Study Guide for Chapter 1

Chapter 1: Five Haunting Questions

NOTE: This chapter of the Study Guide for Lost in the Middle? includes all components for a complete group study. Subsequent chapters of the Study Guide include only the components that are most useful for online readers (black sections) and omits other components (blue sections). Alban Institute will publish the full study guide with all sections for every chapter of Lost in the Middle? later in 2009.

Homework (to be completed prior to discussing the chapter)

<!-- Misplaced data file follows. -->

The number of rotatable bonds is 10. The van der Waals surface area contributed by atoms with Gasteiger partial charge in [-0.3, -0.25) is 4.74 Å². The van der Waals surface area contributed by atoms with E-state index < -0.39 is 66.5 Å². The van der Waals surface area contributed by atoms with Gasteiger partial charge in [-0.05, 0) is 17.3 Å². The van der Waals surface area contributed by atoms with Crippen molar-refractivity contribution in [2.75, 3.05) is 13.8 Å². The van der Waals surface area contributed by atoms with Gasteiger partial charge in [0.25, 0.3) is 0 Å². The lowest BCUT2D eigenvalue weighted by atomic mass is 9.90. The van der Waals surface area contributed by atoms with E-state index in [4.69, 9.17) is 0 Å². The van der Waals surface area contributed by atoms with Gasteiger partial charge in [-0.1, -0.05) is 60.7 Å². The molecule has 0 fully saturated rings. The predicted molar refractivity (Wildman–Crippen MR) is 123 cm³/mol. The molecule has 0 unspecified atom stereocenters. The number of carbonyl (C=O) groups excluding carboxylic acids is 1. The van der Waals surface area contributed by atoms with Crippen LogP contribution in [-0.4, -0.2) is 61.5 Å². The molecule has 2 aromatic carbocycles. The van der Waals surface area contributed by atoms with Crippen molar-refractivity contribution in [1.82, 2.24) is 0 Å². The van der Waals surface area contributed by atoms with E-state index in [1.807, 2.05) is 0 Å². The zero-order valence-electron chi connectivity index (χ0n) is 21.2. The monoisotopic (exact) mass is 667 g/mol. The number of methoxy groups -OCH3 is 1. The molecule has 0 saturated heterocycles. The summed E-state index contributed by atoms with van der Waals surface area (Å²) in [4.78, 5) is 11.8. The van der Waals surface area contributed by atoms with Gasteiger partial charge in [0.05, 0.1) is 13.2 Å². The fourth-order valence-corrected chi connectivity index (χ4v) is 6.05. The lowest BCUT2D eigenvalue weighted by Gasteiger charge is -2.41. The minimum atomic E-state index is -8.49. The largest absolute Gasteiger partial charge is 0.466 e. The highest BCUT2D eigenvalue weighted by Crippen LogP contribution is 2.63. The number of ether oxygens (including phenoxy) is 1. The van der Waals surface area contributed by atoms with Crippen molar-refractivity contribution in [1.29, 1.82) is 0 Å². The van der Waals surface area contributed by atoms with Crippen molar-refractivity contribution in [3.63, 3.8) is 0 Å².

Chapter 1 of Lost in the Middle? (hereafter simply Lost) begins, “Religious messages from the left and right reach into the lives of moderate Christians, whether invited or not, offering answers to potent existential questions.” We are inundated with religiously loaded ideas and images, many of them contradictory. Like baggage, we carry religious and ethical messages that make claims on our time, money, minds, and hearts. Usually we scarcely notice these messages. They flood in from television and radio advertisements, magazines and newspapers, e-mail forwards, news programs, talk shows, bumper stickers, and even tattoos or graffiti. We grow so accustomed to them that they may not always register with us on a conscious level. Like advertising, however, they have an effect. As you prepare to discuss chapter 1, make a conscious effort to notice some of these omnipresent religious messages. Specifically, keep an eye out and an ear open for the ways in which Christians on the far left and the far right work to capture your attention. What subtle or perhaps not so subtle messages are being offered? How are these messages communicated? Write them down as you encounter them throughout the week so that you can remember them and share them with your group. The stories in this chapter are based on actual events. They represent a larger collection of similar stories of frustration and confusion that many of us could tell. It may be helpful to share some of these stories with a group or friend. We are not alone in our uncertainty and longing to feel more at home in our churches! This chapter is organized around five questions that haunt moderate Christians. One of the chief difficulties that we face when we try to admit and confront our uncertainties is that we are bombarded by shrill answers from both the conservative and the liberal extremes. Partisans proclaim simple solutions to the issues that vex us, but the answers they give seem to bypass the process of contemplation and prayer. In the rush to give the “right” answer they sometimes seem not to take the questions seriously. As moderates many of us are drawn to the questioning process as an opportunity to engage God and the Christian faith through careful study, conversation, and prayer. We are not eager to jump to hasty conclusions or to offer bombastic sermonic answers to profound spiritual questions. But we are surrounded by these “bumper sticker slogans” and must contend with them. Identifying and addressing these simple answers head on and recognizing them for what they are is a helpful step in the process of moving beyond them and heading toward more nuanced answers. Take a few moments together or alone to identify some of the simple answers that moderate Christians might encounter as we ask ourselves the questions discussed in chapter 1. Some sample extreme answers have been provided. Fill in the gaps.